Using the SPIdev, I have setup the SPI clock frequency, but measuring the real signal frequency using oscilloscope shows, it differs extremely to the expectations. How is this possible?

spi_fd = open(device, O_WRONLY);
ret = ioctl(spi_fd, SPI_IOC_WR_MAX_SPEED_HZ, &speed_hz);


uname -a
Linux zero2 4.9.22+ #987 Fri Apr 14 23:13:48 BST 2017 armv6l GNU/Linux

lsmod | grep spi
spidev                  7034  0
spi_bcm2835             7424  0

cat /sys/devices/system/cpu/cpu0/cpufreq/cpuinfo_cur_freq
cat /sys/devices/system/cpu/cpu0/cpufreq/cpuinfo_max_freq
  • 1
    I can't say I have noticed any particular problem. Which speeds have you set and what was the measured speed?
    – joan
    Apr 17, 2017 at 10:50
  • On 700MHz it's 62.5% of requested speed (625kHz for 1MHz, 1.25 MHz for 2MHz etc). On 1GHz it is 100%.
    – sharpener
    Apr 17, 2017 at 13:41
  • It may be because you are overclocking. I would sort of expect timings to be a bit iffy in that case. I tend to only use slow speeds when I'm testing and haven't seen discrepancies. When I get a chance I'll connect a logic analyser and try at a few megahertz.
    – joan
    Apr 17, 2017 at 14:11
  • The clocking setup is default, until now I wasn't aware of the fact also RPi suffers from the overclocking obsession
    – sharpener
    Apr 17, 2017 at 14:22
  • The zero looks overclocked because it runs by default at 1 Ghz. I suspect this is just the result of binning.
    – goldilocks
    Apr 17, 2017 at 15:10

1 Answer 1


There are at least following reasons for this:

  1. Considering the ioctl name, looks like the speed is only guaranteed not to be greater than the value requested.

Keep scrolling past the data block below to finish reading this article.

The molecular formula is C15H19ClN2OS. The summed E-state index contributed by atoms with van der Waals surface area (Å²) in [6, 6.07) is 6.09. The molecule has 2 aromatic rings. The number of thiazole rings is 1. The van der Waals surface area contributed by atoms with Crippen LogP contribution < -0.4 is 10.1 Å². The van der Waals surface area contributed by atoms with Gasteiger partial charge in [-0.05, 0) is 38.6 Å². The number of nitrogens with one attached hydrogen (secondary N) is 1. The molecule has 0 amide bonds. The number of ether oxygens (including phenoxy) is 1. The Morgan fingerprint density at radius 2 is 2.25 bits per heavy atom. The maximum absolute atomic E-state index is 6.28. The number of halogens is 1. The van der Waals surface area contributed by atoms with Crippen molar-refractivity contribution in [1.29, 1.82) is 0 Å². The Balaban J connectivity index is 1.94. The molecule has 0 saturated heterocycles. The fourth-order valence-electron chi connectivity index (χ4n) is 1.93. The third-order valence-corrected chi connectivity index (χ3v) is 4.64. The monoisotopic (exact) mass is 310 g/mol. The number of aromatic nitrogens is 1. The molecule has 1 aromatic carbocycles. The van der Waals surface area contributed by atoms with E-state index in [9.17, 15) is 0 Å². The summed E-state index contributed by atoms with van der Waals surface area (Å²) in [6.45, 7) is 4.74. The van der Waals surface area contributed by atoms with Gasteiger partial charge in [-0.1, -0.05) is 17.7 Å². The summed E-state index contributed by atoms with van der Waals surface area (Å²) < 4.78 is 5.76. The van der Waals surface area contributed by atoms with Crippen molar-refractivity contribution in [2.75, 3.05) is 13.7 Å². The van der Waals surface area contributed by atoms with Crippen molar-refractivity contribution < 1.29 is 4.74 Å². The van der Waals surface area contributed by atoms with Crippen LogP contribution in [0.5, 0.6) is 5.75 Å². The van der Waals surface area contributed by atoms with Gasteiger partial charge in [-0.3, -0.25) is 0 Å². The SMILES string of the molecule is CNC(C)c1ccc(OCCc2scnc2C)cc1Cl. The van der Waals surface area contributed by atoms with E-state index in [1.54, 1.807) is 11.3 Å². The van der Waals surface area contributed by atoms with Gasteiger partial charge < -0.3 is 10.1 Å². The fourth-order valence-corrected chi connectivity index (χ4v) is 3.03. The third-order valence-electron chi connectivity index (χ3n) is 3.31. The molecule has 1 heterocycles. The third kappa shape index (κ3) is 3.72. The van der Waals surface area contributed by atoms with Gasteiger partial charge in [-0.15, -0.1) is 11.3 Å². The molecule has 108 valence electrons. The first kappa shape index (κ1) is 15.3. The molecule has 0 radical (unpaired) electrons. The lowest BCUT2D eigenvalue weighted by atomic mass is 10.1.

2. Due to some confusings in the Broadcom datasheets, the older SPI driver spi-bcm2708 calculated the clock multiplier to be power of two instead of multiply of two. So the range of possible values was strongly reduced. This should be ok in the current driver spi-bcm2835. Check the current module loaded via lsmod.

  3. Not sure why, but the SPI clock depends on the CPU clock. At least on my raspbian system, using the spi-bcm2835 driver, the real clock frequency meets the expectations on full speed only (1GHz). At the default idle speed (700MHz) the SPI clock is lower (e.g. 12.5MHz real for 20MHz request). Check/change the current CPU speed settings:

    cat /sys/devices/system/cpu/cpu0/cpufreq/scaling_governor                #current policy
    echo performance > /sys/devices/system/cpu/cpu0/cpufreq/scaling_governor #max performance
    cat /sys/devices/system/cpu/cpu0/cpufreq/cpuinfo_min_freq    #min CPU clock frequency
    cat /sys/devices/system/cpu/cpu0/cpufreq/cpuinfo_cur_freq    #current CPU clock frequency
    cat /sys/devices/system/cpu/cpu0/cpufreq/cpuinfo_max_freq    #max CPU clock frequency


After some more research, regarding the overclocking, following parameters in /boot/config.txt affect the SPI clock. Using the values provided the real timing meets the expectations.

arm_freq_min=700   #effectively disable scaling
core_freq=200      #not sure about exact meaning, but this allows precise SPI clock setup

There is a tool able to determine either configured or real clock values of the overclocking parameters:

vcgencmd get_config arm_freq
vcgencmd get_config core_freq
vcgencmd measure_clock arm
vcgencmd measure_clock core

So the overclocked system in full performance mode (correct SPI setting) is 1000(arm)/400(core)MHz.

Nice summary for raspberry pi config options


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